So, you have survived the festive season. If you work in key stage 1, that has meant getting through a lot of glitter, glue, snot and singing. But what next? The new year always has me searching for inspiration to keep things in the classroom fresh and exciting. Picture books help to promote children’s curiosity, imagination and language at any time of the year, so here are some of my favourites, both classics and more recent discoveries.
1. The Jolly Postman or Other People’s Letters by Janet and Allan Ahlberg
Always a classic, this book contains removable letters. The children love opening the envelopes on each page and seeing what the postman has delivered. It also fits very nicely with a “once upon a time” topic given the number of familiar fairy tale characters who are receiving letters from the postman.
2. Smiley Shark by Ruth Galloway
The predictable language in this book will get your class joining in and practising their smiles, while the underlying message of working together and acceptance will fit into any PSHE lesson.
3. Where the Wild Things Are by Maurice Sendak
Another classic. If you don’t know it off by heart, are you even really a primary school teacher? This was my favourite book as a child and it always feels magical reading it now with a class. The illustrations still open up a world of possibilities.
4. Dougal’s Deep-Sea Diary by Simon Bartram
It is so important to share your own passions with a class, so that they can see your genuine excitement. As I spend a vast amount of time fantasising about my next diving trip, I can relate wholeheartedly to Dougal. This is a great book for encouraging inference and interest.
5. Five Minutes’ Peace by Jill Murphy
Mothers and fathers everywhere will understand the concept of hiding in the bathroom to get five minutes to themselves. Children find this book very funny and it helps them to understand parental needs, too, which is never a bad thing.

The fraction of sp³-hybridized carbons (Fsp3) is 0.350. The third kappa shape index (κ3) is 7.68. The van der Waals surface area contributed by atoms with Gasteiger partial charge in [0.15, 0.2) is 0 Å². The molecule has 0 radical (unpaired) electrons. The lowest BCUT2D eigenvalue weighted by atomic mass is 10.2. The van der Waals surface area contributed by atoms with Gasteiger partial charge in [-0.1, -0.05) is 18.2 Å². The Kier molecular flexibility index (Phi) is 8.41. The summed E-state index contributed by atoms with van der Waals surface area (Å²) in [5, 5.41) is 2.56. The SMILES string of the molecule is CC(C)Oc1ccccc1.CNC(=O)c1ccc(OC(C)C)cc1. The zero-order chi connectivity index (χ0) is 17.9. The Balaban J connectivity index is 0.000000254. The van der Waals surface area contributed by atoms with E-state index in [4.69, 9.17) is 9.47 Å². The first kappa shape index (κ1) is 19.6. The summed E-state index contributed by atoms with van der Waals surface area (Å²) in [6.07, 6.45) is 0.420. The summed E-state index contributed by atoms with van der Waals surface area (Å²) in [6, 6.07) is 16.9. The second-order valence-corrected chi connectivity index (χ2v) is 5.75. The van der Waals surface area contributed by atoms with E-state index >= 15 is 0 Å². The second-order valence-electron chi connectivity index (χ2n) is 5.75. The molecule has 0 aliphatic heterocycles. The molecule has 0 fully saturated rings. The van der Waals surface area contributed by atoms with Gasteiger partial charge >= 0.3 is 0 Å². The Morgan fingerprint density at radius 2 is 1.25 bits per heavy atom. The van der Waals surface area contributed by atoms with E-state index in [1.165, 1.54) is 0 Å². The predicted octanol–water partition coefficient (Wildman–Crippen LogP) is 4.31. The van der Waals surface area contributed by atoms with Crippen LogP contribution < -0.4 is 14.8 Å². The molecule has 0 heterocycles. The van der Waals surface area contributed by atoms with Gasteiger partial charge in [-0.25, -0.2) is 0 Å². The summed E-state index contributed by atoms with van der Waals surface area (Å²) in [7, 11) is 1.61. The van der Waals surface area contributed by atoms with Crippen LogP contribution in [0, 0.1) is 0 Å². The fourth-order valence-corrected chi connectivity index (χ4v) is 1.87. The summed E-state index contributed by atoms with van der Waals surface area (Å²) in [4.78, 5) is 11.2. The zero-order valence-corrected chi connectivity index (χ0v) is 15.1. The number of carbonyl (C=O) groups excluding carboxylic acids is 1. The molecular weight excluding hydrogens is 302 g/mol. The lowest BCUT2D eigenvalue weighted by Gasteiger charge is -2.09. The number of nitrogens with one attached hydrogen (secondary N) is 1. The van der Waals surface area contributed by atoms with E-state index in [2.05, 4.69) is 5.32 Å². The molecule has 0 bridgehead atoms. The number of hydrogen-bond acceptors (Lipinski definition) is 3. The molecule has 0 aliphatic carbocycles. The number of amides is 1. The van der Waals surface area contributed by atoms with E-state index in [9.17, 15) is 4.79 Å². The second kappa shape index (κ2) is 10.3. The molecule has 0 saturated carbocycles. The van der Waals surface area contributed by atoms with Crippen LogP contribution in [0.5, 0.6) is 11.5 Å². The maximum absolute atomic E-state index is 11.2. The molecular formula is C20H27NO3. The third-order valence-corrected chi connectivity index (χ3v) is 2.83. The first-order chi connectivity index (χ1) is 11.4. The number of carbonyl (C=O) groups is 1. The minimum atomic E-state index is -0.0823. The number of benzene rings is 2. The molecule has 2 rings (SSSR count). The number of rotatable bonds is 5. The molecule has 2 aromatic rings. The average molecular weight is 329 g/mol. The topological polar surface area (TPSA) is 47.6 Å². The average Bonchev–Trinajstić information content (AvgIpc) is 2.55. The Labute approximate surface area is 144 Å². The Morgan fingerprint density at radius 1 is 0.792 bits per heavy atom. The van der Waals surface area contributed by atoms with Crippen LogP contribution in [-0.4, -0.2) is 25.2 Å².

6. Imagine by John Lennon and Amnesty International
What’s not to love about this book? It contains the lyrics of the John Lennon song Imagine, beautifully illustrated by Jean Jullien. Surely our main job as educators is to open up conversations with young minds, and this book is both thought-provoking and a great prompt for discussion.
7. The Tunnel by Anthony Browne
This mysterious book, full of intricate pictures, will leave you and your class with a lot of unanswered questions. Reading it is a fantastic way to explore sibling relationships and feelings of rivalry. I love acting this book out and getting children to physically crawl through a tunnel. The opportunities to promote spoken language are abundant.
8. Refuge by Anne Booth and Sam Usher
This book tells the story of the first Christmas. It is illustrated with a sense of scale. As an adult, my eye is drawn to the images, but as a child, I would not have been able to put this book down. It’s a great read for any time of year. Focusing less on the religious and more on the compassionate elements of the story, this book helps us to understand the modern-day refugee crisis and explain it to children in an age-appropriate way.
Alice Edgington is head of school at St Stephen’s Infant School, Canterbury. She tweets @aliceedgington